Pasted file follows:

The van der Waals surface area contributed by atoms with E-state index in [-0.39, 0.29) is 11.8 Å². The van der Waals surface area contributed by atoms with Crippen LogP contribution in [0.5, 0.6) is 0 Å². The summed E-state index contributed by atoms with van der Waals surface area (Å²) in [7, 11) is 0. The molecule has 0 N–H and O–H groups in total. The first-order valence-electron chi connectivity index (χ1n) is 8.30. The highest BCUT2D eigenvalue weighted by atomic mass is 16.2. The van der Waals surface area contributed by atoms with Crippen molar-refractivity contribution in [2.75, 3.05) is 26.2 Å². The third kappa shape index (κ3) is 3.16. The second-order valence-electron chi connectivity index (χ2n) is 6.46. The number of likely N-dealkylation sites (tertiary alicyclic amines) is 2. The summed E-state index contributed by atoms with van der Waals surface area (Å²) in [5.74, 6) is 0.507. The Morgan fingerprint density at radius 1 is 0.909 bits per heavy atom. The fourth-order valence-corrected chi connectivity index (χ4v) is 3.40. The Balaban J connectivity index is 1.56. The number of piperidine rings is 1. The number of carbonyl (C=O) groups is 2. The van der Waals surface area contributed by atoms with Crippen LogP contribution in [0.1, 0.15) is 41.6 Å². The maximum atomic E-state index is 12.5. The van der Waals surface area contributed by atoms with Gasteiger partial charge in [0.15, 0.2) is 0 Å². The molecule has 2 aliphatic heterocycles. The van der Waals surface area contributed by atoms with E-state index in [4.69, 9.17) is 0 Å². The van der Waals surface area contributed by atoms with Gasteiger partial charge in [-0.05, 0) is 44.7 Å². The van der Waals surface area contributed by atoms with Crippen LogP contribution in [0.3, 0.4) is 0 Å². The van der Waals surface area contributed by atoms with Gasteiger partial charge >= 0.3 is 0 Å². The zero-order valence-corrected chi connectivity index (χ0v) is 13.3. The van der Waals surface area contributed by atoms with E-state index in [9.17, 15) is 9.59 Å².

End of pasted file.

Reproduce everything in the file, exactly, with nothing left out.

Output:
The van der Waals surface area contributed by atoms with E-state index in [-0.39, 0.29) is 11.8 Å². The van der Waals surface area contributed by atoms with Crippen LogP contribution in [0.5, 0.6) is 0 Å². The summed E-state index contributed by atoms with van der Waals surface area (Å²) in [7, 11) is 0. The molecule has 0 N–H and O–H groups in total. The first-order valence-electron chi connectivity index (χ1n) is 8.30. The highest BCUT2D eigenvalue weighted by atomic mass is 16.2. The van der Waals surface area contributed by atoms with Crippen molar-refractivity contribution in [2.75, 3.05) is 26.2 Å². The third kappa shape index (κ3) is 3.16. The second-order valence-electron chi connectivity index (χ2n) is 6.46. The number of likely N-dealkylation sites (tertiary alicyclic amines) is 2. The summed E-state index contributed by atoms with van der Waals surface area (Å²) in [5.74, 6) is 0.507. The Morgan fingerprint density at radius 1 is 0.909 bits per heavy atom. The fourth-order valence-corrected chi connectivity index (χ4v) is 3.40. The Balaban J connectivity index is 1.56. The number of piperidine rings is 1. The number of carbonyl (C=O) groups is 2. The van der Waals surface area contributed by atoms with Crippen LogP contribution in [0.1, 0.15) is 41.6 Å². The maximum atomic E-state index is 12.5. The van der Waals surface area contributed by atoms with Gasteiger partial charge in [0.15, 0.2) is 0 Å². The molecule has 2 aliphatic heterocycles. The van der Waals surface area contributed by atoms with E-state index in [4.69, 9.17) is 0 Å². The van der Waals surface area contributed by atoms with Gasteiger partial charge in [-0.05, 0) is 44.7 Å². The van der Waals surface area contributed by atoms with Crippen LogP contribution in [0.3, 0.4) is 0 Å². The van der Waals surface area contributed by atoms with Gasteiger partial charge >= 0.3 is 0 Å². The zero-order valence-corrected chi connectivity index (χ0v) is 13.3. The van der Waals surface area contributed by atoms with E-state index in [9.17, 15) is 9.59 Å².